The government’s crash-test program should take into account collision avoidance technologies and make the results more meaningful for new car buyers, safety officials said Wednesday.
The National Highway Traffic Safety Administration held a daylong hearing with automakers, suppliers and safety advocates to discuss changes to the New Car Assessment Program, called NCAP, which grades new vehicles on a scale of up to five stars.
Traffic safety officials said the program, started in 1979, has helped speed the implementation of safety technologies into new cars. But they want to improve frontal, side-impact and rollover testing while measuring emerging technologies such as electronic stability control, which is used to prevent rollovers, lane departure warnings and brake assist systems.
“We do know the program works and it’s clear that safety sells,” said NHTSA administrator Nicole Nason. “Vehicle design and safety improvements are not static concepts and so NCAP should not be, either.”
Automakers and suppliers said the changes should reflect the benefits of electronic stability control, which the government has proposed requiring on all new vehicles beginning in 2012.
“There are tremendous opportunities to help drivers avoid the crash in the first place,” said Robert Strassburger, vice president of safety for the Alliance of Automobile Manufacturers.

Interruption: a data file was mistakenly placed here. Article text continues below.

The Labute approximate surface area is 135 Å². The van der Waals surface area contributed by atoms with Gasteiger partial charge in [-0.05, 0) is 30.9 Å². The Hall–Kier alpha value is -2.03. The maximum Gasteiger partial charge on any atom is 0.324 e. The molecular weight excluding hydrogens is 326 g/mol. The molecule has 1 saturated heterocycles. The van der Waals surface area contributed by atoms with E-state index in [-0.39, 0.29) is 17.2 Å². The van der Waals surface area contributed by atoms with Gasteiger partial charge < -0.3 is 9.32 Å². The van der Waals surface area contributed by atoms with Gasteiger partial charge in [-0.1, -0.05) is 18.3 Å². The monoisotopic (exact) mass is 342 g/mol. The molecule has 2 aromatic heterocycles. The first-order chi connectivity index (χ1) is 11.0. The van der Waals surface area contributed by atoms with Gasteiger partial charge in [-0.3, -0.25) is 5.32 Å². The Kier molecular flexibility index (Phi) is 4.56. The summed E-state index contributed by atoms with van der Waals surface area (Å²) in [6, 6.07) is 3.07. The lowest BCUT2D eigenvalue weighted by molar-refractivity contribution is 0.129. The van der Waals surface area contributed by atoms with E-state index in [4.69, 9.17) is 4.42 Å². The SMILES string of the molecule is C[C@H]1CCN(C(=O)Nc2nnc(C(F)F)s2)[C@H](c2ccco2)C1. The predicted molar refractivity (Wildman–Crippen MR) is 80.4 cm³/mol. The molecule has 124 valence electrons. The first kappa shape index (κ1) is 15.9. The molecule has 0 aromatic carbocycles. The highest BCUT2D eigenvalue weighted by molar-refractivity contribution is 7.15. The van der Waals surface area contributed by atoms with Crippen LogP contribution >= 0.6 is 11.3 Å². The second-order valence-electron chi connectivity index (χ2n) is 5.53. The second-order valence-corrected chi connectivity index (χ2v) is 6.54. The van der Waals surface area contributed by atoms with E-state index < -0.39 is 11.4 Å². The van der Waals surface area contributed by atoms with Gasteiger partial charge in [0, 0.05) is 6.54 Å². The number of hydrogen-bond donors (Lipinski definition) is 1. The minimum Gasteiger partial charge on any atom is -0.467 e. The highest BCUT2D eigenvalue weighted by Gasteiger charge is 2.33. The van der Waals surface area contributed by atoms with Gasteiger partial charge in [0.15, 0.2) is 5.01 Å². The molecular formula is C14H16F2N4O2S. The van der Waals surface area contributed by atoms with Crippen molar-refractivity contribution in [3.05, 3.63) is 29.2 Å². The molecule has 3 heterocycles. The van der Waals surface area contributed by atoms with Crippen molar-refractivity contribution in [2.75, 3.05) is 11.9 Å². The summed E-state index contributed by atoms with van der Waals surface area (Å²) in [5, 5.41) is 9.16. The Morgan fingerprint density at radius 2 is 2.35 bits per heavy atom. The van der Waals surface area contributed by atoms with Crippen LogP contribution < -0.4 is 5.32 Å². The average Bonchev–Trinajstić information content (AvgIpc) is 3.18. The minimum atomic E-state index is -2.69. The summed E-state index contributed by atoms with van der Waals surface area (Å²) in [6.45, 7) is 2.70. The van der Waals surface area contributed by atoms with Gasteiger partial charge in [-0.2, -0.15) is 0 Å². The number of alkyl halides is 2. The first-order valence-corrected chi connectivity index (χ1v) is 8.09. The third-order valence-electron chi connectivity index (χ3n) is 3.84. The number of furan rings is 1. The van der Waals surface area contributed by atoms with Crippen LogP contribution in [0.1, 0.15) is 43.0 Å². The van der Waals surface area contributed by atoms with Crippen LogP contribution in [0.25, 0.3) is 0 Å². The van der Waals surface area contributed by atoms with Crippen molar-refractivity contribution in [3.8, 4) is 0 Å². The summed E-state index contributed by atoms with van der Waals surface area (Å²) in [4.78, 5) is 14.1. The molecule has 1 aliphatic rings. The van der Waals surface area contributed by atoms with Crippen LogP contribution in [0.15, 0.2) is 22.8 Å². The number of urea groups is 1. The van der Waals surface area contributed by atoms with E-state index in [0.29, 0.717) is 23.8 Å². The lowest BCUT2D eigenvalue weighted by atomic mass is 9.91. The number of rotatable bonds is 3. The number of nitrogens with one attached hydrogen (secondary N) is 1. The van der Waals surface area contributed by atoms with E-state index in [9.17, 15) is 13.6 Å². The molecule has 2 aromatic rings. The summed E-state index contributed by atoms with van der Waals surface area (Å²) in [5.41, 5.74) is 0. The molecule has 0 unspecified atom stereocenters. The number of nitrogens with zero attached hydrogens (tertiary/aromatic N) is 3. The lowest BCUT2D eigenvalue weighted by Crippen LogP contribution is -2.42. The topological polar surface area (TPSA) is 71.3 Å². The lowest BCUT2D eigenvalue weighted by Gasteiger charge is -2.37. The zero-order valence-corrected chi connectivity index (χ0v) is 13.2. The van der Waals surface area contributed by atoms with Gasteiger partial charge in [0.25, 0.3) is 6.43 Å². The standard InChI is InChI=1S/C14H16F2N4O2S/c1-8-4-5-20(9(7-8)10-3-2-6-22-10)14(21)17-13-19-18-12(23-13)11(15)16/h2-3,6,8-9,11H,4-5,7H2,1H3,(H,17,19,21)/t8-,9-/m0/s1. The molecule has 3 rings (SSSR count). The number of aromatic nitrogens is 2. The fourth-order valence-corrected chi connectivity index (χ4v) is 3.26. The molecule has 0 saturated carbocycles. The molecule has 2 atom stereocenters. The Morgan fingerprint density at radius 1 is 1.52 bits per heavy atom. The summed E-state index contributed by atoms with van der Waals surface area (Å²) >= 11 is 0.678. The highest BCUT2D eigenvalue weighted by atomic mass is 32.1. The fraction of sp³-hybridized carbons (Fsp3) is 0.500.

The government has predicted that stability control could prevent thousands of roadway deaths a year if the technology is fully deployed into the fleet. Automakers said the new system needs to help consumers learn which systems provide the greatest level of safety.
“Right now everyone’s a little uncertain on which ones work best,” said Chuck Thomas, an automotive safety manager with Honda Motor Co.
Safety advocates noted that most vehicles earn four or five stars on the tests, making it difficult for consumers to compare the safety value of similar vehicles.
In 1979, for example, nearly half the new vehicles received one or two stars, the two lowest ratings, but none of the new cars got those scores in 2007. About 95 percent of current vehicles receive four or five stars.
“The star system today does little to differentiate vehicles,” said Jack Gillis of the Consumer Federation of America, who said the grading system suffered from “star-flation.”
NHTSA has also discussed improving its front-end test to rate vehicles on their ability to prevent upper leg injuries and on the side test to show how side air bags protect the driver’s head.
Safety groups said the government should also test child restraint systems to see how they hold up in crashes. The child seats are currently rated by NHTSA on how easy they are to use, but advocates said they should follow similar programs in Japan and Europe that offer safety ratings for child seats.
“America’s children deserve the same protection as European children,” said Martha Bidez, an Alabama-based safety engineer.